American RadioWorks |
(Photos: Franklin D. Roosevelt Presidential Library)

The First Family of Radio

When Franklin D. Roosevelt was elected president in 1932, he and first lady Eleanor Roosevelt both used the new medium of radio to reach into American homes like never before. They rallied the nation to combat the Great Depression and fight fascism. The Roosevelts forged an uncommonly personal relationship with the people. This documentary explores how FDR and ER's use of radio revolutionized the way Americans relate to the White House and its occupants.

Recent Posts

  • 12.16.14

    Rising prices on the poorest

    In January 2014 nearly a hundred college presidents gathered at the White House for a summit on the rising cost of college. But data show that those same institutions have been raising their prices fastest for the poorest students than for wealthier ones. This week on the podcast, we talk to a reporter who has been following the rising college cost burden on poor families.
  • 12.08.14

    How Much Will College Cost My Family?

    In 2011 the federal government required colleges and universities to publish “net price calculators” on their web sites. These tools are supposed to help families figure out which colleges they can afford. The calculators take into account family income, number of kids in college, state of residency, and other factors. But they’re often hard to use and time-consuming. Our guest this week has made this process simpler and more accessible.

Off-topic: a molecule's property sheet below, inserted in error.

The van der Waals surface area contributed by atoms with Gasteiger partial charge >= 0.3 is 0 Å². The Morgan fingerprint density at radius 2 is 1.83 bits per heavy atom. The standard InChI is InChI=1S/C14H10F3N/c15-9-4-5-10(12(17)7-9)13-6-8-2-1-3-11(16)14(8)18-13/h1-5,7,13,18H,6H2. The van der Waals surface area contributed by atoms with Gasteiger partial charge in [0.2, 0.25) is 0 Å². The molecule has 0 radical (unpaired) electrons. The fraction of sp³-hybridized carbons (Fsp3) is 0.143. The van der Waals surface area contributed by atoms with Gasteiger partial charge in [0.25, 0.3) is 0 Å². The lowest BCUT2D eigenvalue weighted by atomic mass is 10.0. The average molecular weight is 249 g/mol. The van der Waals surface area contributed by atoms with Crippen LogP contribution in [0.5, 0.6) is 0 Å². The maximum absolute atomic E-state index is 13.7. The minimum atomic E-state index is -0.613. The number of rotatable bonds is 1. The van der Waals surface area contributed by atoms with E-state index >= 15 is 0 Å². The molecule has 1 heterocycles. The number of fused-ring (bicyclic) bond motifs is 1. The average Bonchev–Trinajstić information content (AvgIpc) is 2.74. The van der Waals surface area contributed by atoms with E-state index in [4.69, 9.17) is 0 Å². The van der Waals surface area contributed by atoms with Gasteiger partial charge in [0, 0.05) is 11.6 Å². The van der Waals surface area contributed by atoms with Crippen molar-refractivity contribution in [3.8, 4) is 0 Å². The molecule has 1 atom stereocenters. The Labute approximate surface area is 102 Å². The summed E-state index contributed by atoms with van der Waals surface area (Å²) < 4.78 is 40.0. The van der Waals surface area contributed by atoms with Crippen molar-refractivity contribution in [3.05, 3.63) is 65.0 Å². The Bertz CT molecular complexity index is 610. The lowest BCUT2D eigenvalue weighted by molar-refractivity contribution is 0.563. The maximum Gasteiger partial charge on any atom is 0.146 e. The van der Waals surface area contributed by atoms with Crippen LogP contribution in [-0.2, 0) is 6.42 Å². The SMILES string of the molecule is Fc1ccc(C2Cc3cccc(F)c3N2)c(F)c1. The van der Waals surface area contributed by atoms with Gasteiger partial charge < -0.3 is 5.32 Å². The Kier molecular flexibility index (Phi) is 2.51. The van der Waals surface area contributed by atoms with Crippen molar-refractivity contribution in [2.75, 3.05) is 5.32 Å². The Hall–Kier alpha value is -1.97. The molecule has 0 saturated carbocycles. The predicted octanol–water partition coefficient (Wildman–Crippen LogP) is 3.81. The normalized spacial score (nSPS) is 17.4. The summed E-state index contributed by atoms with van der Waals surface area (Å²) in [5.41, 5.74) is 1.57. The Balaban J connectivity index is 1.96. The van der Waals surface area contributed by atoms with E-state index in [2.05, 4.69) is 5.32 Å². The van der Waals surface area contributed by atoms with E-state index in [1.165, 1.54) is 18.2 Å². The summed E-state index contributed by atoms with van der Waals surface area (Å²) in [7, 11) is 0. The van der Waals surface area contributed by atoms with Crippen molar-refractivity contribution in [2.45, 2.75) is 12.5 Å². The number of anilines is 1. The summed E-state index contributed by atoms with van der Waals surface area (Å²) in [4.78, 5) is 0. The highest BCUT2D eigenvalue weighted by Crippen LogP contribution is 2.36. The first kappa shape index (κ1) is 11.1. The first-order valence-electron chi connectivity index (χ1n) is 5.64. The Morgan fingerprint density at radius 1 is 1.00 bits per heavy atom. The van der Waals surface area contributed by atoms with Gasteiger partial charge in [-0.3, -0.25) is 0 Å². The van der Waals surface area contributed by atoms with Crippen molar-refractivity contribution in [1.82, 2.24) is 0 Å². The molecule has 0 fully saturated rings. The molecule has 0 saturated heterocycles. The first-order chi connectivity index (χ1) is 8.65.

• 12.01.14

    Bridging the “Middle Skills” Gap

    There’s a paradox in today’s job market: even though there are millions of people looking for work, employers say they can’t find enough qualified workers. That’s due to an abundance of what economists call “middle skills” jobs – jobs that require specialized training beyond high school, but not a four-year college degree.